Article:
you to respecting diversity even more`
        seeing through racial stereotypes usually
        as false messages with greater ability.
        to seeing other races as human beings and nothing less.
        I personally believe you should reveal your true racial
        identity if someone asks for this frees them from
        suspicion and frees you from a double identity.

        Yes race shouldn't matter!
        But we must be realistic it does matter currently`

        but being proud of who you are
        shouldn't dwell solely on 'what you are'.

        Eventually if we ever get past the color wheel we can
        fully see each other as people instead of races.

        Pierre



        J R <jrowe322@...> wrote:


        I have been on this list-serve for a while and
        this is definitely an issue I deal with all the time.
        However, the strange thing about is that I am White
        but EVERYONE thinks I am something else.
        It has put me in some very interesting
        and awkward situations.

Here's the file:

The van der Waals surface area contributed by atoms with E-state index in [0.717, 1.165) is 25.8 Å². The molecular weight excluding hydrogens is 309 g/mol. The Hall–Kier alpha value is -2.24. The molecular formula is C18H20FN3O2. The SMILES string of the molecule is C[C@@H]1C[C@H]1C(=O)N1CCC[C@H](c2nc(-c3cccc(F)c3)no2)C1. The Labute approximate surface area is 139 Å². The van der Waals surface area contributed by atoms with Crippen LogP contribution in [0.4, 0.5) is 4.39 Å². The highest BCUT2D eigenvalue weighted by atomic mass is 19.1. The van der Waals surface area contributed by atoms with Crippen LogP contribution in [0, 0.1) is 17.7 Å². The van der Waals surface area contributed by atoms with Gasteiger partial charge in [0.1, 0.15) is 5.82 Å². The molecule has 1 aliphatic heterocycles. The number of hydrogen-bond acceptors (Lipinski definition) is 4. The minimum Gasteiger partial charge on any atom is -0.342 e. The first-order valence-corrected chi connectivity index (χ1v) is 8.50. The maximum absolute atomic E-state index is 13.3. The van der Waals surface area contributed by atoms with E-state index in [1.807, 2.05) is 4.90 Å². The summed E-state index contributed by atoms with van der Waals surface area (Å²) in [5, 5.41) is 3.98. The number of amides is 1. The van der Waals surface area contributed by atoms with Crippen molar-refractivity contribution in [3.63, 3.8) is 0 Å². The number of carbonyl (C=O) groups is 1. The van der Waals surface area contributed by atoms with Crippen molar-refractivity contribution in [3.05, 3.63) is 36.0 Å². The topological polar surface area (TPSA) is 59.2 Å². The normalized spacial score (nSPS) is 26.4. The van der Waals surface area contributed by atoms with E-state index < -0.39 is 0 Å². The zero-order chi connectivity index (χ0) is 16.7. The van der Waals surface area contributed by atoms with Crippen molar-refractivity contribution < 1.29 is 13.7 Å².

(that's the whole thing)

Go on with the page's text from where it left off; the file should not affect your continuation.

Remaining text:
Especially because I do diversity work
        and social justice work, I am contact
        most of the time with people-of-color.
        I have also dealt with employment situations where it
        was clear after I was hired that they thought I was a
        person-of-color and that had they assumed I was White
        instead of something else, I may not have gotten the job.
        I have dealt with this all my life but now, because
        of the work I am in, I am really struggling with it.
        Before my work environment (as a Spanish teacher)
        most if not all of my colleagues were White and
        White people do not talk about race...hardly ever ...
        I would get the occasional ... are you
        Puerto Rican? Spanish? Hispanic? Latino?
        But now that my work is about race with a very diverse
        work environment race comes up all the time and many
        times they do not ASK me what my background is